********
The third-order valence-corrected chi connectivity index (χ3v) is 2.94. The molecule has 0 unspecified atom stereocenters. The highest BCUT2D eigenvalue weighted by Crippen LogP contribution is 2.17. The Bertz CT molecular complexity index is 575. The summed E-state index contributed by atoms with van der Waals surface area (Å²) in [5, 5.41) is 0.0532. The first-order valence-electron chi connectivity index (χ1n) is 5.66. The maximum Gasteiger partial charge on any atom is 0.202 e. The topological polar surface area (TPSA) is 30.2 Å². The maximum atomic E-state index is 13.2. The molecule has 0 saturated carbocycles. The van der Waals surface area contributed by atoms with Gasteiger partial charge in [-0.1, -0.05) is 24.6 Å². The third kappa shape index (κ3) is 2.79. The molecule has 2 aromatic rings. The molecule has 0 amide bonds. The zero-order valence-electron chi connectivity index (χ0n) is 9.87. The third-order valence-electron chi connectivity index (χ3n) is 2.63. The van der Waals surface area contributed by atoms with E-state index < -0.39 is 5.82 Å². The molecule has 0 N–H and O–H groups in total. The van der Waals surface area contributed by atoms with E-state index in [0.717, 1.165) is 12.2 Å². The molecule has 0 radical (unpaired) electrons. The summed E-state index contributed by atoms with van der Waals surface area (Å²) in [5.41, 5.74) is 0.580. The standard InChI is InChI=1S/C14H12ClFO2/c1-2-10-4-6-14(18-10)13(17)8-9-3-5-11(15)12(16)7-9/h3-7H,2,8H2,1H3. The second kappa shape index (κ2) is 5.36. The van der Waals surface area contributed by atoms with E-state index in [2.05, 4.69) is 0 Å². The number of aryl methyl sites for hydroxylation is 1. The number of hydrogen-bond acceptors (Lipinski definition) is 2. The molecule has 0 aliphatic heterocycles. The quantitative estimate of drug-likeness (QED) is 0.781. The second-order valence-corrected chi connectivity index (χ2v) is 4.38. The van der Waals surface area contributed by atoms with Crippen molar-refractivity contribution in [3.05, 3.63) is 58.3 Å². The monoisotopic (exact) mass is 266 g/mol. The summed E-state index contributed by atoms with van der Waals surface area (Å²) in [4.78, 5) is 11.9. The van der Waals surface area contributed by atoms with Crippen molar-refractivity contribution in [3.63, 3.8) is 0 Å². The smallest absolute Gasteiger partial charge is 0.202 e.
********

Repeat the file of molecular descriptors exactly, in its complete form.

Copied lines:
The third-order valence-corrected chi connectivity index (χ3v) is 2.94. The molecule has 0 unspecified atom stereocenters. The highest BCUT2D eigenvalue weighted by Crippen LogP contribution is 2.17. The Bertz CT molecular complexity index is 575. The summed E-state index contributed by atoms with van der Waals surface area (Å²) in [5, 5.41) is 0.0532. The first-order valence-electron chi connectivity index (χ1n) is 5.66. The maximum Gasteiger partial charge on any atom is 0.202 e. The topological polar surface area (TPSA) is 30.2 Å². The maximum atomic E-state index is 13.2. The molecule has 0 saturated carbocycles. The van der Waals surface area contributed by atoms with Gasteiger partial charge in [-0.1, -0.05) is 24.6 Å². The third kappa shape index (κ3) is 2.79. The molecule has 2 aromatic rings. The molecule has 0 amide bonds. The zero-order valence-electron chi connectivity index (χ0n) is 9.87. The third-order valence-electron chi connectivity index (χ3n) is 2.63. The van der Waals surface area contributed by atoms with E-state index < -0.39 is 5.82 Å². The molecule has 0 N–H and O–H groups in total. The van der Waals surface area contributed by atoms with E-state index in [0.717, 1.165) is 12.2 Å². The molecule has 0 radical (unpaired) electrons. The summed E-state index contributed by atoms with van der Waals surface area (Å²) in [5.41, 5.74) is 0.580. The standard InChI is InChI=1S/C14H12ClFO2/c1-2-10-4-6-14(18-10)13(17)8-9-3-5-11(15)12(16)7-9/h3-7H,2,8H2,1H3. The second kappa shape index (κ2) is 5.36. The van der Waals surface area contributed by atoms with E-state index in [2.05, 4.69) is 0 Å². The number of aryl methyl sites for hydroxylation is 1. The number of hydrogen-bond acceptors (Lipinski definition) is 2. The molecule has 0 aliphatic heterocycles. The quantitative estimate of drug-likeness (QED) is 0.781. The second-order valence-corrected chi connectivity index (χ2v) is 4.38. The van der Waals surface area contributed by atoms with Crippen molar-refractivity contribution in [3.05, 3.63) is 58.3 Å². The monoisotopic (exact) mass is 266 g/mol. The summed E-state index contributed by atoms with van der Waals surface area (Å²) in [4.78, 5) is 11.9. The van der Waals surface area contributed by atoms with Crippen molar-refractivity contribution in [3.63, 3.8) is 0 Å². The smallest absolute Gasteiger partial charge is 0.202 e.